Jamaica - national flag
Jamaica's national flag was first adopted and hoisted at the country's
independence in 1962. The colors of the flag have no political significance; the
green symbolizes the future and the country's agriculture, the yellow natural
riches and the beauty of sunlight, and the black the past and present burdens
that the country must bear.
What does the flag of Jamaica look like? Follow this link, then you will see
the image in PNG format and flag meaning description about this country.
Jamaica - History
When Columbus arrived in Jamaica in 1494, he declared the island Spanish
property and named it Santiago. The island was then inhabited by Arawak
Indians. In 1655, the British conquered Jamaica, which then remained part of the
British Empire for 300 years.
The island developed during the 1600's. to one of the main areas of piracy in
the Caribbean. In 1672, The Royal African Company was established, the pirates
were put out, and a large-scale import of African slaves began. Jamaica quickly
became one of the largest centers of the slave trade in the world, and the
island was transformed into a plantation community with a slave-based sugar
France and Spain tried several times to conquer Jamaica; the last attempt
took place in 1806. Until the abolition of slavery at the end of 1833, runaway
slaves, so-called maroons, waged several protracted wars against the
British, and in 1865 a major uprising took place. After several uprisings in the
1930's, trade unions and political parties were formed, and the demand for
In 1958-62, the island joined the West Indies Federation with a view to
establishing a common state with other British territories, but on August 6,
1962, Jamaica became an independent state within the Commonwealth alone with
Alexander Bustamante (1884-1977) of the Jamaica Labor Party (JLP).) as Prime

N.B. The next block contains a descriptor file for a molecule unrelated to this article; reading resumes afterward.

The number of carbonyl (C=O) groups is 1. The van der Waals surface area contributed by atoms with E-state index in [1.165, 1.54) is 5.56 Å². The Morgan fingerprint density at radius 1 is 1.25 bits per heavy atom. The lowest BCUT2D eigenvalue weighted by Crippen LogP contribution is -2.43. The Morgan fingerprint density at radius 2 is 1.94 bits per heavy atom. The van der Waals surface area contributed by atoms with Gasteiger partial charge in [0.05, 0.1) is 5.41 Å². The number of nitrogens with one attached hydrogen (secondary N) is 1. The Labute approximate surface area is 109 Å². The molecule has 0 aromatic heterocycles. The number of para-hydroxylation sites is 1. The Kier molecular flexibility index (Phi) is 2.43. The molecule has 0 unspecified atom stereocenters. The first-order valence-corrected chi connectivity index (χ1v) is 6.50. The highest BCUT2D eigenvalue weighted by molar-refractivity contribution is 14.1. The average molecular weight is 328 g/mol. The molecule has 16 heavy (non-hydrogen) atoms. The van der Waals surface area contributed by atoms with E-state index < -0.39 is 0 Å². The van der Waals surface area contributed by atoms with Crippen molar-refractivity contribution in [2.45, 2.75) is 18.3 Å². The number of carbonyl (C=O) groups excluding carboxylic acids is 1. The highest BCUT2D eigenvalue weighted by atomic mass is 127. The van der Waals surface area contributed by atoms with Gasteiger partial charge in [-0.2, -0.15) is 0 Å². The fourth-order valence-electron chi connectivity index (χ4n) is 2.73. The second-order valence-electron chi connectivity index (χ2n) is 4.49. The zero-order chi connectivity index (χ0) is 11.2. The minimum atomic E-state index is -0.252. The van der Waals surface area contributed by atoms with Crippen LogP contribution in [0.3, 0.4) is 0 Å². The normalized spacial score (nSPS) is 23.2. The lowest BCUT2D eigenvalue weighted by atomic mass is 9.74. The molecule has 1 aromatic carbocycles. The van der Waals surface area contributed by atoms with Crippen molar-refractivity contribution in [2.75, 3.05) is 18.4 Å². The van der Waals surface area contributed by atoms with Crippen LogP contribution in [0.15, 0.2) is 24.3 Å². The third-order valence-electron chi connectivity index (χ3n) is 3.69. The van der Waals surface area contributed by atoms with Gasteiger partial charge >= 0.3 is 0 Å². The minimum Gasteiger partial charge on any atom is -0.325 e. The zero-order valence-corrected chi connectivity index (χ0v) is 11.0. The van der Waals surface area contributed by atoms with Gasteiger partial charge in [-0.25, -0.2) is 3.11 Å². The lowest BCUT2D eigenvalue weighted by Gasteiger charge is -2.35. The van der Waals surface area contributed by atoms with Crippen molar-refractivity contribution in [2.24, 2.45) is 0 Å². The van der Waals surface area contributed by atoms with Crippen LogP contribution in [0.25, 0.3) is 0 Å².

Minister. In 1972, the People's National Party (PNP) won the election, after
which Michael Manley became Prime Minister. The PNP is social democratic with a
clear bourgeois turn, and Michael Manley promised greater popular participation
in political life and the introduction of a socialist democracy.
TOPSCHOOLSINTHEUSA: Provides exam dates and a list of test centers for
both GRE General Test and Subject Tests in Jamaica. Also includes GRE
scoring information and test preparation tips throughout the country.
In 1980, the JLP took power again, and Edward Seaga (b. 1930) became head of
government. He broke with Cuba and forged close ties with
the Reagan administration in the United States. Jamaica became a key country for
the United States in the Caribbean and received massive financial support from
the International Monetary Fund, USAID and the World Bank.
Jamaica played a leading role in the 1983 invasion of Grenada and
participated with the largest Caribbean troop contingent. During the same
period, the country played a growing role in cocaine smuggling between South and
North America, and in connection with this, crime grew. In 1989, Manley regained
power, and the following year, diplomatic relations with Cuba were
||Hugh Lawson Shearer
||Percival J. Patterson
Under a stable and democratic surface, Jamaica was plagued in the 1990's by
violent gangs and an extremely high homicide rate that threatened the country's
important tourism industry. Out of 1138 homicides in 2001, police had 145 on
conscience. Half of the murders were committed by warring drug gangs with close
ties to the country's two major parties; the police solved only a small part of
the murder cases.
In 1992, due to Manley's illness, the post of Prime Minister passed to PJ
Patterson (b. 1935) from the PNP, who also won the 1993, 1997 and 2002
elections., but to a lesser extent the desired growth in the country.
Chronic unemployment of over 15% and widespread poverty are helping to
perpetuate tensions. On the positive side, however, according to UNESCO, Jamaica
was the best of 89 developing countries in the fight against illiteracy; in
1999, the proportion of illiterates was only 13.6%.
In 2006, Portia Simpson-Miller (b. 1945) took over from the Peoples National
Party as the first woman prime minister, but as early as 2007 she had to hand it
over by a narrow margin to Bruce Golding (b. 1947) of the JLP.
Jamaica has major problems with crime, especially drug-related crime, and the
country has one of the highest murder rates in the world. In 2010, an action was
taken to arrest a gang leader, Christopher "Dudus" Coke (b. 1969). The action,
however, led to widespread unrest in Kingston, in which more than 70 people
perished. The political consequence was that Golding resigned in 2011, and later
that year, Portia Simpson-Miller became prime minister again. She has been an
advocate since 2012 for Jamaica to break ties with Britain and become a